I Lean to One Side — What is This?

Reader’s Question

I suffer from Major Depression, Post-Traumatic Stress Disorder (PTSD), Panic Disorder with Agoraphobia, and Obsessive-Compulsive Disorder (OCD). My question is I often walk leaning to one side if I come under any kind of stress or within a foot of another individual. This happens even with people I really like and trust. In hallways or doorways it becomes difficult to navigate. I have tried straightening up on several occasions only for shooting pains to occur. On the occasion that I have to go shopping I try to mask it with a shopping cart but it still happens. On one occasion the store was very crowded, and I was almost in tears. I didn’t cry, and the shopping cart was not helping, and then it seemed that my legs were not wanting to move correctly. I again tried to mask this with the cart. When I got home everything was fine again.

The one time I did notice my gait was straight and I was walking in public is when I was angry about something. Can you shed some light on this for me so that I can give some response to the many comments I receive? I have even been accused of being intoxicated as I have to walk past people to go into or out of stores. And what if I were to be pulled over by the police and asked to get out of my car? Every police car I see puts me in a panic because of this. Please enlighten me on a cause. I am not a drinker, and I have been on several different medicines for the depression and friends, and this problems hasn’t changed.

Thanks for listening.

Psychologist’s Reply

This is a very interesting symptom that would not normally be associated with Post-Traumatic Stress Disorder (PTSD), Panic Disorder with Agoraphobia, or Obsessive-Compulsive Disorder. As you describe the symptom, it involves:

  • Physical leaning and pulling to one side. If it’s always the same side — that’s important.
  • Increased symptoms in the presence of social anxiety
  • Decreased symptoms when calm or when preoccupied (angry about something)
  • Physical pain when you try to compensate for the leaning
  • Movement of the muscle spasms into the legs, affecting gait at times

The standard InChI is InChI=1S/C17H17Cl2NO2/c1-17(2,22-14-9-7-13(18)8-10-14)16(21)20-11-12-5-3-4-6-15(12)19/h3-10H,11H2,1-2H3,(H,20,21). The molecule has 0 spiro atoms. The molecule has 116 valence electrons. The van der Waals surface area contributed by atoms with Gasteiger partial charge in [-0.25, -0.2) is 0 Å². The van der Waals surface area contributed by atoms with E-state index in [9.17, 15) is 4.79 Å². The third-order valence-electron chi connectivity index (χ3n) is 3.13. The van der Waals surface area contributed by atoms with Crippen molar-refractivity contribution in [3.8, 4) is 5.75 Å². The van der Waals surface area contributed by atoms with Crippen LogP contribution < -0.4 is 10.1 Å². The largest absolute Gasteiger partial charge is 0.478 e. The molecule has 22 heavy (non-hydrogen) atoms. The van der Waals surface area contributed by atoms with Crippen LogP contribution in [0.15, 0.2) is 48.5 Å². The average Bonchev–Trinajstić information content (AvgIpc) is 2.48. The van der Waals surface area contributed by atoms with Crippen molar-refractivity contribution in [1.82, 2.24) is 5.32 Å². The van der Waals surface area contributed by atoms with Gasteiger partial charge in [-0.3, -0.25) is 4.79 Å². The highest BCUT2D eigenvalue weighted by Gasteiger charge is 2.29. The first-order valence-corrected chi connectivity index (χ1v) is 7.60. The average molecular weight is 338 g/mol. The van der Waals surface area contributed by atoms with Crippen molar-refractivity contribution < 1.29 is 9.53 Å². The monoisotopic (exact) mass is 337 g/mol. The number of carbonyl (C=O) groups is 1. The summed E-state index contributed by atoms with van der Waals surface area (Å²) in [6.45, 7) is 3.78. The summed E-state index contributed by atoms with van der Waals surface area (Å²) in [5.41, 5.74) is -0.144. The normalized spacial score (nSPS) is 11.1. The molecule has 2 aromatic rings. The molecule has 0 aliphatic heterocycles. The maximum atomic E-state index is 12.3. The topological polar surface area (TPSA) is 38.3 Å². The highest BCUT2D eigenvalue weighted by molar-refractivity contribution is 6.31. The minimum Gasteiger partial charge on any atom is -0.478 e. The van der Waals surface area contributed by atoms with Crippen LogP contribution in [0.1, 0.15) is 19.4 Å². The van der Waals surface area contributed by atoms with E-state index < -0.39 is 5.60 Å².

• At times, legs and walking are more difficult

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In my opinion, here are the most likely causes of your symptoms:

EPS is a neurological side effect of psychotropic medications, typically antipsychotic medications. EPS is created by medications that influence Dopamine in the brain and for that reason, EPS looks similiar to Parkinson’s Disease. Common side effects include 1) involuntary movements that can include the torso/legs, 2) tremors and muscle rigidity, 3) akathesia or uncontrollable restlessness, and 4) muscle contractions. EPS can pull your body to one side, roll your eyes up, eliminate arm swing when walking, and create a host of unusual muscle/body symptoms. When you mention being on several medications for several conditions, this is highly likely, expecially when you include physical pain when you struggle against the muscle contractions. If you suspect EPS, you need to contact your prescribing physician/psychiatrist immediately.
Tourette’s Disorder is a neurological disorder that involves “tics”. These involuntary actions can include vocal tics (throat clearing, grunting, etc.), facial tics such as eye blinking or grimacing, verbal tics (suddenly saying phrases aloud), and motor tics. The motor tics can involve head jerking, movement of the shoulders, and even movement of the torso. Tics increase under stress or when you try to control them and decrease when you are calm. Tourette’s is a possibility as OCD and Tourette’s Disorder are often found together.
Some neurological disorders can produce the symptoms you describe, especially Cerebral Palsy. A mild form of Cerebral Palsy can affect only one side of the body and have limited symptoms. As it involves contractures of the muscles, trying to force the muscles would again produce pain and discomfort. This would be likely if the same muscle group is affected each time the leaning occurs. If the leaning changes sides, moves up and down in various locations of the body, then it’s not likely cerebral palsy.
It is possible to have a purely psychological cause for your symptoms such as part of Obsessive-Compulsive Disorder or “Conversion Disorder” in which neurologic-like symptoms are produced by totally psychological issues such as conflicts or stress. It’s highly unlikely to be related to agoraphobia.

The most important recommendation I can offer is reporting this symptom to your psychiatrist. When experiencing unusual symptoms, many patients are hesitant to report them to their physician. You’ll need to pay attention to the symptom — write down what happens as well as when, what body parts are involved, under what circumstances, how long it lasts, etc. Is it always on the same side? How long has the symptom been present, and did it start after any change in medications?

Your symptoms need a complete assessment. Your physician/psychiatrist may request a neurological assessment and testing. It’s true that odd and usual symptoms occur from time to time, especially when taking medications. However, any symptom that involves muscle spasms and pain requires a complete medical assessment. If all medical evaluations come back negative, then we can consider possible psychiatric causes.

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